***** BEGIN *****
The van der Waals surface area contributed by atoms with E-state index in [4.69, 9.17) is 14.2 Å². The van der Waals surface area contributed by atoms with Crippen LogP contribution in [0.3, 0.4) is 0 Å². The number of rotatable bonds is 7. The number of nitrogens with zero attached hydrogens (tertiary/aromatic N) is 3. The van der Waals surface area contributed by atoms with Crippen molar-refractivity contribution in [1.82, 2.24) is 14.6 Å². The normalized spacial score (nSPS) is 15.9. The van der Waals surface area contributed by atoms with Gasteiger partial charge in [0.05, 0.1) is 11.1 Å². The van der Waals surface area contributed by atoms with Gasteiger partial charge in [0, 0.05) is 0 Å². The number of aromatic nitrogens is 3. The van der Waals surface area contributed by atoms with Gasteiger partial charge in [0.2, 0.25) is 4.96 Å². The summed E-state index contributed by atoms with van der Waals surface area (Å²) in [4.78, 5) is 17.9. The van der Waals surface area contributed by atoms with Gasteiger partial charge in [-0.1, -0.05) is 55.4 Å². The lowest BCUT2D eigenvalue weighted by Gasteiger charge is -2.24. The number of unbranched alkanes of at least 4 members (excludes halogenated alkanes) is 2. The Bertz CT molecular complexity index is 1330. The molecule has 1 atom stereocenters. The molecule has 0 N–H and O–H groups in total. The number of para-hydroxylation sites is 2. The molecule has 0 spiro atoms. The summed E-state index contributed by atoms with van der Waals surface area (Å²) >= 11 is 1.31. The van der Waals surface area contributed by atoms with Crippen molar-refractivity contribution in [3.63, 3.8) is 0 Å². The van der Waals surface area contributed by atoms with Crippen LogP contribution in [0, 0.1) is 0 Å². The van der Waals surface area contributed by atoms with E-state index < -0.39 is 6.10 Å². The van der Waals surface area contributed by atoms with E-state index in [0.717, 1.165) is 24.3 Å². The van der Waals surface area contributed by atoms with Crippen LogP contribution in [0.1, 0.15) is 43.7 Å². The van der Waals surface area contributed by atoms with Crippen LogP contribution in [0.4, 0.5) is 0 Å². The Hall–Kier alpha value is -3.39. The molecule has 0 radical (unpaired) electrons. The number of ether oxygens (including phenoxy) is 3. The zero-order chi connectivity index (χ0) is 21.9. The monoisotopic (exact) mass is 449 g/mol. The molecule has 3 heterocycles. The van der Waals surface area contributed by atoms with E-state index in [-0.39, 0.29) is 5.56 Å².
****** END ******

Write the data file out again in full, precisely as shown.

The van der Waals surface area contributed by atoms with E-state index in [4.69, 9.17) is 14.2 Å². The van der Waals surface area contributed by atoms with Crippen LogP contribution in [0.3, 0.4) is 0 Å². The number of rotatable bonds is 7. The number of nitrogens with zero attached hydrogens (tertiary/aromatic N) is 3. The van der Waals surface area contributed by atoms with Crippen molar-refractivity contribution in [1.82, 2.24) is 14.6 Å². The normalized spacial score (nSPS) is 15.9. The van der Waals surface area contributed by atoms with Gasteiger partial charge in [0.05, 0.1) is 11.1 Å². The van der Waals surface area contributed by atoms with Gasteiger partial charge in [0, 0.05) is 0 Å². The number of aromatic nitrogens is 3. The van der Waals surface area contributed by atoms with Gasteiger partial charge in [0.2, 0.25) is 4.96 Å². The summed E-state index contributed by atoms with van der Waals surface area (Å²) in [4.78, 5) is 17.9. The van der Waals surface area contributed by atoms with Gasteiger partial charge in [-0.1, -0.05) is 55.4 Å². The lowest BCUT2D eigenvalue weighted by Gasteiger charge is -2.24. The number of unbranched alkanes of at least 4 members (excludes halogenated alkanes) is 2. The Bertz CT molecular complexity index is 1330. The molecule has 1 atom stereocenters. The molecule has 0 N–H and O–H groups in total. The number of para-hydroxylation sites is 2. The molecule has 0 spiro atoms. The summed E-state index contributed by atoms with van der Waals surface area (Å²) >= 11 is 1.31. The van der Waals surface area contributed by atoms with Crippen molar-refractivity contribution in [3.63, 3.8) is 0 Å². The van der Waals surface area contributed by atoms with Crippen LogP contribution in [0, 0.1) is 0 Å². The van der Waals surface area contributed by atoms with E-state index < -0.39 is 6.10 Å². The van der Waals surface area contributed by atoms with E-state index in [0.717, 1.165) is 24.3 Å². The van der Waals surface area contributed by atoms with Crippen LogP contribution in [0.1, 0.15) is 43.7 Å². The van der Waals surface area contributed by atoms with Crippen LogP contribution in [0.4, 0.5) is 0 Å². The Hall–Kier alpha value is -3.39. The molecule has 0 radical (unpaired) electrons. The number of ether oxygens (including phenoxy) is 3. The zero-order chi connectivity index (χ0) is 21.9. The monoisotopic (exact) mass is 449 g/mol. The molecule has 3 heterocycles. The van der Waals surface area contributed by atoms with E-state index in [-0.39, 0.29) is 5.56 Å².